One stage, Mike said he does like to improvise, but basically, he and Tim stick to the script. “I feel very relaxed when I’m on stage because it doesn’t take a lot to do it,” Mike said.
The ultimate goal – besides getting to the Great White Way – is fostering a better understanding among able-bodied people about those who are disabled.
“We hope that people learn that what’s on the outside doesn’t count,” Tim said.
A fateful meeting
To hear Tim tell the story of how he met Mike, it was serendipity, pure and simple.
Tim applied for a job as an aide to special needs children for a local school district. He had studied communications in college, but the fact that he worked with special needs children during the summer months caught the eye of administrators, and he was hired to work at a middle school.
At first, he was assigned to help a young girl, but then, he was assigned to work with Mike, who was then in the sixth grade.
“It was an instant chemistry,” Tim remembered. “Mike is witty, and when we met he was 12 and I was 27. I hadn’t really experienced that with a 12-year-old. Somehow, he was more mature. He seemed like an old soul.”
One incident led Tim to believe his tenure with Mike would be different. During a local outing at a local mall, Mike told Tim he just “had to have” some Taco Bell.
Once they arrived at the restaurant, Tim realized that, even for the able-bodied, messy tacos can be difficult to eat. Since Mike has limited use of his arms and hands, the tacos made a huge mess – a circumstance Mike knew would occur. Tim was horrified by the development, and didn’t know what to do. Mike let him off the hook by saying, “There’s no use crying over spilled Taco Bell.”
Mike, who was born in Evanston was also equally intrigued by his new aide.
“I knew that we would have fun,” he said. “I knew he was different.”
Tom remained Mike’s aid throughout middle school and high school, save for two years. Afterwards, Tom continued on as Mike’s aide. Mike graduated from high school in 2007.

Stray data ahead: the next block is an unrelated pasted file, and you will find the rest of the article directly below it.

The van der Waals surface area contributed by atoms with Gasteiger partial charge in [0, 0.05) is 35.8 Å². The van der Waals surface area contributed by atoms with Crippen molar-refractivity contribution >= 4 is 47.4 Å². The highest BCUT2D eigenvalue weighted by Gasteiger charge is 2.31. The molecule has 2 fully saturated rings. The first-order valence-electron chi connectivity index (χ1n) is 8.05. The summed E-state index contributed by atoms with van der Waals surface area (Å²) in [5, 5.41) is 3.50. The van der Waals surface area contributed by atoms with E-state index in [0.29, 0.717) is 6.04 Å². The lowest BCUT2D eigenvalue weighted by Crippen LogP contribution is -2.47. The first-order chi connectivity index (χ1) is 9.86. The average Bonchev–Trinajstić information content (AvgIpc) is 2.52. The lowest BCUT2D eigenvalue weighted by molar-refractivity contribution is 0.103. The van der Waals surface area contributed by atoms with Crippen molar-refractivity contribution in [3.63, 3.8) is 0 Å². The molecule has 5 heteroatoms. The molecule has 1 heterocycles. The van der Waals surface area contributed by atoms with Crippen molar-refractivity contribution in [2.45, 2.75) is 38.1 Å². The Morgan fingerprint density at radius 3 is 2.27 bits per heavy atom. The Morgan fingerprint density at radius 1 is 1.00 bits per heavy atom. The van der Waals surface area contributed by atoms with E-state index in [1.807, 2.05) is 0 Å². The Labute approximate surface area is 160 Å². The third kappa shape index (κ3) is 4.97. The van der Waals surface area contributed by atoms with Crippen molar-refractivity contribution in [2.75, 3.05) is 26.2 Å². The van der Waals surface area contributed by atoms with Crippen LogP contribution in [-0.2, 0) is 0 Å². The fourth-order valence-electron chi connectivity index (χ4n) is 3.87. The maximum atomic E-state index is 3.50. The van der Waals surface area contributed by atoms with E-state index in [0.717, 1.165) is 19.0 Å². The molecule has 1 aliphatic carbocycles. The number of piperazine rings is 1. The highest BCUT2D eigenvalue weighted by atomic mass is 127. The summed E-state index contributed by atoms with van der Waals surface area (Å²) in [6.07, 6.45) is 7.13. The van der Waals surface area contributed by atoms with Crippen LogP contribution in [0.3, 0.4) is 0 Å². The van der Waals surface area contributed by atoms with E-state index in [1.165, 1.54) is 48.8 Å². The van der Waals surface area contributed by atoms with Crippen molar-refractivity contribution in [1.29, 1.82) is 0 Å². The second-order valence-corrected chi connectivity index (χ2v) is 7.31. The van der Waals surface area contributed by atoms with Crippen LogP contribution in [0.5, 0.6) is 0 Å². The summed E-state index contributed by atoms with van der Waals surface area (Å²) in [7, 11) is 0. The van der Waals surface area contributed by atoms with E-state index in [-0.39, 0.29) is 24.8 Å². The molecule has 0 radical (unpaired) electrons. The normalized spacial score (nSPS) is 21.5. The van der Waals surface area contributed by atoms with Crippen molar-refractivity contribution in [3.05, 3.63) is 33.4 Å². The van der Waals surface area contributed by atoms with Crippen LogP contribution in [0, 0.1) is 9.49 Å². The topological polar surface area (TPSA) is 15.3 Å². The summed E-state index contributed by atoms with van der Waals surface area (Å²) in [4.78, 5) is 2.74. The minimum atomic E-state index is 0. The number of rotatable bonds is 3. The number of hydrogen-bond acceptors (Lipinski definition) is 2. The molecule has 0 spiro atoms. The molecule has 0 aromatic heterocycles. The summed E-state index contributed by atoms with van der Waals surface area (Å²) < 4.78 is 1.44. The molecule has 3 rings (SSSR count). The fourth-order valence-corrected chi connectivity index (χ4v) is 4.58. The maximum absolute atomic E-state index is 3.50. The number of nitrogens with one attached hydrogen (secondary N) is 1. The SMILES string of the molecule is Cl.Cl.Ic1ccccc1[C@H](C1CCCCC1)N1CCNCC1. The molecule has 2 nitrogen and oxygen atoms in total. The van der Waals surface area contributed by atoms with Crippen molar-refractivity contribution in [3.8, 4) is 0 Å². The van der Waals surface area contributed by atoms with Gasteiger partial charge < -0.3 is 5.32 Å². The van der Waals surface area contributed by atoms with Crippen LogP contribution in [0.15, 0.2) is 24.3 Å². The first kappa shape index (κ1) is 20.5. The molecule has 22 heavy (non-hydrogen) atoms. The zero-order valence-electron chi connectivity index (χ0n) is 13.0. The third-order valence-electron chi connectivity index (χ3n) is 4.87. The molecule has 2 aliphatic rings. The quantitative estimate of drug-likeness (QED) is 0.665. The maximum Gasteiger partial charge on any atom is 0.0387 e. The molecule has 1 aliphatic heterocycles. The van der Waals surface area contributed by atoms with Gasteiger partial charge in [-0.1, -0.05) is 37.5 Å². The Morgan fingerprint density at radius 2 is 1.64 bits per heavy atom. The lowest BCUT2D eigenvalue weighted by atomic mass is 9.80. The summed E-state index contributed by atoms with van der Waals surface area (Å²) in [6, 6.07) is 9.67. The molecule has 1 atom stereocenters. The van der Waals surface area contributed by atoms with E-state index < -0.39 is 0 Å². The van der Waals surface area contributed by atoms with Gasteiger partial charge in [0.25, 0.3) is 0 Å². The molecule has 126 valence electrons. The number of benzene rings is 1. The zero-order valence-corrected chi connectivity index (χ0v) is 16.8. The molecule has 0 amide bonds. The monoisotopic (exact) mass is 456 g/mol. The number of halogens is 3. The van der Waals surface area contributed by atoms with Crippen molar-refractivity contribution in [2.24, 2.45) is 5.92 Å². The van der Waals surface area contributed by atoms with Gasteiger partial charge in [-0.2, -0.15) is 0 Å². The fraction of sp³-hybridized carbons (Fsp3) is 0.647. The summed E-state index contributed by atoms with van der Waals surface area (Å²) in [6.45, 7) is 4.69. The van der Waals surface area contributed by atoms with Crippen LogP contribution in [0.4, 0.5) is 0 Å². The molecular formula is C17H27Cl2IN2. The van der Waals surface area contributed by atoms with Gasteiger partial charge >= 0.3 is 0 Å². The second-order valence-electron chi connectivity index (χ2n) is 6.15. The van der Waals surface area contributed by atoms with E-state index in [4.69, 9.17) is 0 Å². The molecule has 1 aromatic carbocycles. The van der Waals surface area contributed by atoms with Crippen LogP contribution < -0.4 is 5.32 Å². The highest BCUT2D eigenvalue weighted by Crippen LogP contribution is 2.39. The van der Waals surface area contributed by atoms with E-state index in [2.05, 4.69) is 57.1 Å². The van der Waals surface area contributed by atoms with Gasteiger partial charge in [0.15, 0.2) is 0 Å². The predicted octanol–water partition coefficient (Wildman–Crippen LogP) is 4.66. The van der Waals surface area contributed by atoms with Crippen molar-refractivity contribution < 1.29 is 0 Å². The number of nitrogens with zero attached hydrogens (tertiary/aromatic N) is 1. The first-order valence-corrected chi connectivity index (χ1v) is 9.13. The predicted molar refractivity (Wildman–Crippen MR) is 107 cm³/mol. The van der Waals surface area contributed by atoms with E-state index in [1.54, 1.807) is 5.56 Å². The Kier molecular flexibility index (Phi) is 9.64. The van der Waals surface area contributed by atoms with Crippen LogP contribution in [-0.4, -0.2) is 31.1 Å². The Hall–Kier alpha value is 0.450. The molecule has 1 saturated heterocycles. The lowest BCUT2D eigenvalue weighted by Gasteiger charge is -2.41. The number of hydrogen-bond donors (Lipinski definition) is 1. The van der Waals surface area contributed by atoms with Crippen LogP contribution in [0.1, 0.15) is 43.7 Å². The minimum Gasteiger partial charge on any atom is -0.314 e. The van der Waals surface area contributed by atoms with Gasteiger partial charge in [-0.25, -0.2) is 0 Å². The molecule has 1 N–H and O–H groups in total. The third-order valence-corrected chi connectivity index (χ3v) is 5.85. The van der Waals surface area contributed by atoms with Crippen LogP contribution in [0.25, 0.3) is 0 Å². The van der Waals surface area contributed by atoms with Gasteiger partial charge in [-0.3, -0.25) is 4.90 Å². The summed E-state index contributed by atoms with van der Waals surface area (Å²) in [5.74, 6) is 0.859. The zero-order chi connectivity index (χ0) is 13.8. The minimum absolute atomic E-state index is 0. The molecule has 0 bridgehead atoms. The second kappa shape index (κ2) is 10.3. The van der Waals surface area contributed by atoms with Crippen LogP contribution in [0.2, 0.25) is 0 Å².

Mike was born in Evansville, Ill., and grew up in nearby Wilmack with his parents, Dennis and Linda, and his twin brother, David. After he completed high school, he went on to college, but soon found that his goals were not commensurate with college life.
“I decided that I wanted to pursue a career performing and advocating, and writing; ultimately, I would like to make films,” he said.
Mike’s favorite movie is “Pulp Fiction,” directed by his idol, Quentin Tarantino. “The more violent the movie is, the more I seem to like it,” he laughed. “I’m not sure why that is.”
What Mike is sure of is the enduring nature of his friendship with Tim.
“He’s my best friend,” he said.
Tim concurs with Mike’s sentiment.
“Mike’s brilliant; he’s off the charts in term of intelligence, and he’s a really interesting person, and this was apparent when he was young,” he said. “He can talk about a litany of different topics.
“We’ve both cried, and we’ve talked about really serious issues,” Tim said. “But I don’t think there’s ever been a day when we didn’t laugh at least once.”
Mike, who has many friends, said disability doesn’t have to be a roadblock to friendship.
“This is what I’ll say about disability – it may be a roadblock to friendship for some people, but if that’s the case, the other person is likely not a person you want to be friends with, anyway.
“The bottom line is that you can never let the disability get in the way of your relationships, or what you want to do,” Mike said.
There’s an old saying that the measure of a person’s life is measured by how much they are loved. There’s no doubt about it: our relationships with others are the cornerstone of our ability to thrive and enjoy life. Relationships allow us to explore all of the facets of giving and receiving love, from the patient and protective concern shown between a parent and child to the fire and chemistry that happens between friends, mates and spouses. And the level of ability has nothing to with the level of love one is willing to give to or receive from another.